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this round? >> he might have. in the sense that everybody's talking about -- and martha brings up how difficult it was to get this information out. and all of that. on the other hand, you can have people who are looking at the republican party and saying what kind of a party is this? is it a party full of ideas or a party that's picking on hillary clinton instead of putting forth their ideas? to the extent that this defines the republican party for a moment, that might not be so great for republicans. gwen: we'll talk a little bit about what the republicans are up to including what chris christie had to say this week on our web cast tonight. you can watch my entire interview with president clinton on our web site at before we go tonight, i just want to say a few words about barbara walters. really just a few. if she had not done what she did, i could not do what i do. it's as simple as that. thank you, barbara, i hope i can make even a fraction of the impact you have. i think all the women around the table agree. don't forget, our webcast extra comes up at 8:30 p.m. where we'll also preview next week's
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primaries in georgia and kentucky. keep up with daily developments with me and judy woodruff every night on "the pbs newshour" and we'll see you next week on "washington week." good night. captioned by the national captioning institute >> corporate funding for "washington week" is provided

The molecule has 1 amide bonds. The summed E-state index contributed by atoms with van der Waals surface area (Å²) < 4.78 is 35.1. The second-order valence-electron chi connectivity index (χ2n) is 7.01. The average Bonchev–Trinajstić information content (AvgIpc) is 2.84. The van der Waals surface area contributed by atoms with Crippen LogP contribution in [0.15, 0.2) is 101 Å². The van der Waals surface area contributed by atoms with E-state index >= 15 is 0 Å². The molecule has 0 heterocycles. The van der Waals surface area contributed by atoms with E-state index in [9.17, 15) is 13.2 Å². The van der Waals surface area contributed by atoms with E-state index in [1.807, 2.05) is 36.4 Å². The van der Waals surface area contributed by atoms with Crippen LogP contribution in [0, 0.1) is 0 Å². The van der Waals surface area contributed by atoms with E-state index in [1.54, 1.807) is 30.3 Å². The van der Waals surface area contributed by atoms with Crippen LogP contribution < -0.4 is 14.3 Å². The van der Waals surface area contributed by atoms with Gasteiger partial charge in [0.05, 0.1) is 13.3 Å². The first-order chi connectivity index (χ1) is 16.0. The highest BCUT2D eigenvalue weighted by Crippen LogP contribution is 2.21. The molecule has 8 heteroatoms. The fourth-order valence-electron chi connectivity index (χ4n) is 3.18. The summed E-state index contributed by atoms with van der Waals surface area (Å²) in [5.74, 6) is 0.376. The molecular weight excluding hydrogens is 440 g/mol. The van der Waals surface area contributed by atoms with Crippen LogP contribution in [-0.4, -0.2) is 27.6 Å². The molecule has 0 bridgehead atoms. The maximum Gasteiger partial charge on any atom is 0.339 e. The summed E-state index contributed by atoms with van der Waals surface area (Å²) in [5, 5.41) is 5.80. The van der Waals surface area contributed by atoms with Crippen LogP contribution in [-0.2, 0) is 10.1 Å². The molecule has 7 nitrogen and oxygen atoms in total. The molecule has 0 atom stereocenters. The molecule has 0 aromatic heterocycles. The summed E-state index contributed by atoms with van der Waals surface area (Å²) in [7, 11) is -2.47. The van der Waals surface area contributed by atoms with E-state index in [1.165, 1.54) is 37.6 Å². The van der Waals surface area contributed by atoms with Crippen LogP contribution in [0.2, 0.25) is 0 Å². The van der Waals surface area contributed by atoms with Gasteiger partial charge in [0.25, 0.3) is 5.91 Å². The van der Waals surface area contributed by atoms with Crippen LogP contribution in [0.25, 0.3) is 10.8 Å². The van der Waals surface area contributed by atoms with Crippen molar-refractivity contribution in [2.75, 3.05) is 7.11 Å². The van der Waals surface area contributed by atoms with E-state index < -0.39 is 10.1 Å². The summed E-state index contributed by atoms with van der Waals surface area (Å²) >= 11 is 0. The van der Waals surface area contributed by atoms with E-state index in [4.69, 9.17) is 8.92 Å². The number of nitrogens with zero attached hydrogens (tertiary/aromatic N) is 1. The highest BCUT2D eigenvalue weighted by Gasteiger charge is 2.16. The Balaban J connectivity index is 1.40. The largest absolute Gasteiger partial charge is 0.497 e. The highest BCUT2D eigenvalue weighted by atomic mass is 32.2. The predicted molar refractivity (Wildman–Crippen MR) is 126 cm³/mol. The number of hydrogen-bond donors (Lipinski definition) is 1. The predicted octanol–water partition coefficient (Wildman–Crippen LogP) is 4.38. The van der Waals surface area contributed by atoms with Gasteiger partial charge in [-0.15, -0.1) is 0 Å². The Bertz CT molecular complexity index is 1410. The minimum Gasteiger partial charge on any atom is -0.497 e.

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by -- >> it's one of the most amazing things we build. and it doesn't even fly. we build it in classrooms and exhibit halls. mentoring tomorrow's innovators. we build it raising roofs, preserving habitats, and serving america's veterans. every day, thousands of boeing volunteers help make their communities the best they can be. building something better for all of us. >> corporate funding for "washington week" is provided by prudential. brigham and women's hospital. additional funding is provided by the annenberg foundation, the corporation for public broadcasting and by contributions to pbs stations from viewers like you. thank you. >>
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next, the drought plus an early heat wave for a hot fire season. coming back with wes moore, a glimpse of the veterans returning home from the front lines. >> we know the bullets will stop flying, but the wars that many of us are facing as we come back home will not. a look at some key local races in the upcoming june primary.